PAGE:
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Old 11-28-08, 02:36 PM   #1
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Just the thing for people who can't hold their line...

http://miami.craigslist.org/brw/bik/936968774.html

Quote:
"Takes the balance problem out of bicycling"
...as if there was ever a "problem" with balancing.

-Kurt
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Old 11-28-08, 02:48 PM   #2
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It is a BUI attachment. Very practicable for drunks.
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Old 11-28-08, 03:01 PM   #3
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Well, the seller is in Florida. Maybe his target market is older retirees.

Last edited by urban_assault; 11-28-08 at 03:02 PM. Reason: typo
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Old 11-28-08, 04:23 PM   #4
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I've installed these on bicycles for people who have anything from MS to Autism or other developmental disabilities who have trouble balancing a bicycle.

How do you feel about your snark now?
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Old 11-28-08, 05:06 PM   #5
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I've installed these on bicycles for people who have anything from MS to Autism or other developmental disabilities who have trouble balancing a bicycle.
It is excellent for anyone who needs it, such as those who you mention, older individuals, etc. Nothing much different from a tricycle.

Otherwise, its absolutely ridiculous to market them as a solution to balancing for able-bodied people. Ridiculous.

-Kurt
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Old 11-28-08, 06:03 PM   #6
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It isn't ridiculous; it's just too removed from your abilities for you to perceive a need for it in others.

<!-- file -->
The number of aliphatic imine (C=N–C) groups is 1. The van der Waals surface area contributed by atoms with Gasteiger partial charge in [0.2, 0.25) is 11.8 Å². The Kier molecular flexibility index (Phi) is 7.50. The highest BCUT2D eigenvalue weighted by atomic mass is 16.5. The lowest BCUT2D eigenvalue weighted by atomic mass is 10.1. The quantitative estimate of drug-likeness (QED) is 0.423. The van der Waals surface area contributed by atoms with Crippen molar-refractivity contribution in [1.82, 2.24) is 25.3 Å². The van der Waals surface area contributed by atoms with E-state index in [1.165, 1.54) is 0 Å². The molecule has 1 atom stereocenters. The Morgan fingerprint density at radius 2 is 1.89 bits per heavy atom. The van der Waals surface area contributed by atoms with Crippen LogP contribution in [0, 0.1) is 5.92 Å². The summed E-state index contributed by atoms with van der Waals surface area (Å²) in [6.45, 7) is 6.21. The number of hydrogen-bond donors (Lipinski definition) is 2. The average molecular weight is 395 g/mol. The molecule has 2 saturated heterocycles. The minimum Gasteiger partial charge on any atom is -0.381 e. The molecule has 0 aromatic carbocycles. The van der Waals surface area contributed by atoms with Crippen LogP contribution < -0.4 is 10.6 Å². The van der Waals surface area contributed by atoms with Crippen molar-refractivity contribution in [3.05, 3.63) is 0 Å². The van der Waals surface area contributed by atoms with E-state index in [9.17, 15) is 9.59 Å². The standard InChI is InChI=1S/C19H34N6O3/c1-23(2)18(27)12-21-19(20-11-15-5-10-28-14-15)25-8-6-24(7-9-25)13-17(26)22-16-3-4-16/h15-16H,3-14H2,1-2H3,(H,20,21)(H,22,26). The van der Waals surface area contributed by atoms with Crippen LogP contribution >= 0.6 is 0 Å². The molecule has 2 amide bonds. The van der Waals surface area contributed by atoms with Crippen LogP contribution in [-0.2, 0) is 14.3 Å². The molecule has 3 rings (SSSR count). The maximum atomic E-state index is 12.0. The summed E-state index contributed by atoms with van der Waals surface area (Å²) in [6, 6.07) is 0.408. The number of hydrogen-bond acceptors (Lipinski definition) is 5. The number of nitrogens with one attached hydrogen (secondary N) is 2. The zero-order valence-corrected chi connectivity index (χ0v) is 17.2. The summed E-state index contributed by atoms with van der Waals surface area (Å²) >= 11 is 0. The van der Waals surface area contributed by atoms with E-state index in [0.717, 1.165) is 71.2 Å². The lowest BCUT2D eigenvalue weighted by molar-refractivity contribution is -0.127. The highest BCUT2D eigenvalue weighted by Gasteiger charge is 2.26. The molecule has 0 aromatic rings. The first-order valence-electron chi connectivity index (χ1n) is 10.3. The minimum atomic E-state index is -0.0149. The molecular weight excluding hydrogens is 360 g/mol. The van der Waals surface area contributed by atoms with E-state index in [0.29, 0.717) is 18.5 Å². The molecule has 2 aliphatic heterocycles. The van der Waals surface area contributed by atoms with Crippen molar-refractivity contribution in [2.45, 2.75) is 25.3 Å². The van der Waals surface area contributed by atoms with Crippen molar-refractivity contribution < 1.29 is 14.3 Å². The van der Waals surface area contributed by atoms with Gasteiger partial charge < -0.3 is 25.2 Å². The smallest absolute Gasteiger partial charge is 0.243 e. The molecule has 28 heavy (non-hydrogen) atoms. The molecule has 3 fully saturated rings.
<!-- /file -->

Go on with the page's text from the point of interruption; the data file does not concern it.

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Old 11-28-08, 06:36 PM   #7
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I've installed these on bicycles for people who have anything from MS to Autism or other developmental disabilities who have trouble balancing a bicycle.

How do you feel about your snark now?
I'd so rock a fixed gear with these. Imagine the skid stops, bar spins and other tarck tricks one could pull.
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Old 11-28-08, 08:30 PM   #8
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It isn't ridiculous; it's just too removed from your abilities for you to perceive a need for it in others.
for people without a disability and even kids training wheels slow down the learning process. far better to lower the seat so the person can put both feet flat on the ground. that works better and will teach a person balance far faster. removing the pedals too may help till they get used to things.
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Old 11-28-08, 08:49 PM   #9
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It isn't ridiculous; it's just too removed from your abilities for you to perceive a need for it in others.
On the contrary. I knew that it would please A&S to complain about it.

-Kurt
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Old 11-28-08, 09:02 PM   #10
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I showed the photos to my wife. She said it would be too embarrassing. She would prefer to just fall down now and then.
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Old 11-29-08, 12:04 AM   #11
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Well I thought it was stupid
but mostly because, a Trike does the same job better.
That thing would cause plenty of issues turning and going over uneven ground.
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Old 11-29-08, 04:08 AM   #12